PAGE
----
“I used to go and spend summers with my grandparents in a small little village in Maharashtra [India] and there was no electricity, there was no light, there was no sewage. There was nothing. To go from that, to having biogas in the house, to eventually having electricity – we’ve seen the whole transition happen. It’s given me a very deep sense of wanting to contribute in the energy space.
“When I went back to India, I started my first company in power electronics – a little too early. The market hadn’t opened up yet, and I couldn’t get components. That’s where I found that domain knowledge was really important.
“Everybody thinks of digitization as being a computer. The grid involves real power, and to control real power, you need some magic. For 100 years we’ve done it with switches. Just big physical breakers that open and close. It doesn’t give you any kind of fine control, doesn’t give you the ability to control voltage or current or power flows or quality or frequency.
“Power electronics is the use of semiconductor devices, but as opposed to having bits and a microprocessor, you control chunks of power. It converts power from the form available to the form you need it in. You have to have very smart control to be able to give you the type of output that you want. When I started working in the space, it was in its infancy. Today, you can’t live without it.
“We were rushing at 90 miles an hour into this highly distributed decentralized world, but we are only now learning how to control it. How do you make a distributed, decentralized world work? You had to start thinking of the grid, not as a resource, but as an ecosystem. Everybody derives value from it, but everybody has to have a role in sustaining it.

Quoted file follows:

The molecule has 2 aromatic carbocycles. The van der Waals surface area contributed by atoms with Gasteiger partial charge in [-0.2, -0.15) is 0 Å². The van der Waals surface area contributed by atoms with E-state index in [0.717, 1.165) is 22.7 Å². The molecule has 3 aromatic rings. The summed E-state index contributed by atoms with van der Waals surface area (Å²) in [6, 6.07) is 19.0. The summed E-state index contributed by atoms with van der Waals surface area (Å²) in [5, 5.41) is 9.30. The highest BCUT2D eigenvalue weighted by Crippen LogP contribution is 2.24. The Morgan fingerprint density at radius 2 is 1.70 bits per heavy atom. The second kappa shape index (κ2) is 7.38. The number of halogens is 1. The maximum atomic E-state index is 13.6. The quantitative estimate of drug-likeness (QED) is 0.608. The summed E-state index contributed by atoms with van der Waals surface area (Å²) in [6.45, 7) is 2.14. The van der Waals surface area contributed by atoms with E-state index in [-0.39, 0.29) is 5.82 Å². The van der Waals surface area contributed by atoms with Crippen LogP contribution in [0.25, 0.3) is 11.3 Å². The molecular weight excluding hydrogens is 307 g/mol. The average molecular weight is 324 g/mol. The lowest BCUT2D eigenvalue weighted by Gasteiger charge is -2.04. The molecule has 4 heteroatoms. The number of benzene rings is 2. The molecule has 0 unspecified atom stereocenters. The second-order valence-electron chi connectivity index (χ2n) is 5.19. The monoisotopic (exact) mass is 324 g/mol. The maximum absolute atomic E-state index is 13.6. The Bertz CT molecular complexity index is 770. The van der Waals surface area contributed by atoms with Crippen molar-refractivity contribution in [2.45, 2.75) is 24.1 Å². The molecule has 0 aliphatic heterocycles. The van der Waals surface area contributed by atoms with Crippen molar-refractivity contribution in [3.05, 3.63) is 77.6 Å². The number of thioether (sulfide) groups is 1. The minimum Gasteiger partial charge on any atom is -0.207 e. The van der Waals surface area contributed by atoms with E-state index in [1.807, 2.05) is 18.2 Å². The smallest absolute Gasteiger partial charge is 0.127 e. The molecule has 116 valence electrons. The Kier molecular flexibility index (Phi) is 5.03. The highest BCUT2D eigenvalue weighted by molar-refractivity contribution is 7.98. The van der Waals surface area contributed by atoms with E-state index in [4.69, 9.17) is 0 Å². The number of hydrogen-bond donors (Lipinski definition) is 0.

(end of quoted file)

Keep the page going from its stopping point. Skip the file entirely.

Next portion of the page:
“It’s fun to start thinking of the grid as a dynamic ecosystem. The shift from a centralized top down grid is a model who’s time is coming to an end. And the new model is one where the generation of energy is wildly decentralized, often in the hands of the people who use it. The benefit is better than the sum of the parts and the technologies.”
Dr. Deepak Divan, Director of the Georgia Institute of Technology’s Center for Distributed Energy, is one of the 320 people that author Bill Nussey interviewed for his new book, “Freeing Energy: How innovators are using local-scale solar and batteries to disrupt the global energy industry from the outside in.”
Learn more about Dr Divan from his Freeing Energy podcast with Bill Nussey.
You can see all the heroes (so far) and their stories here.
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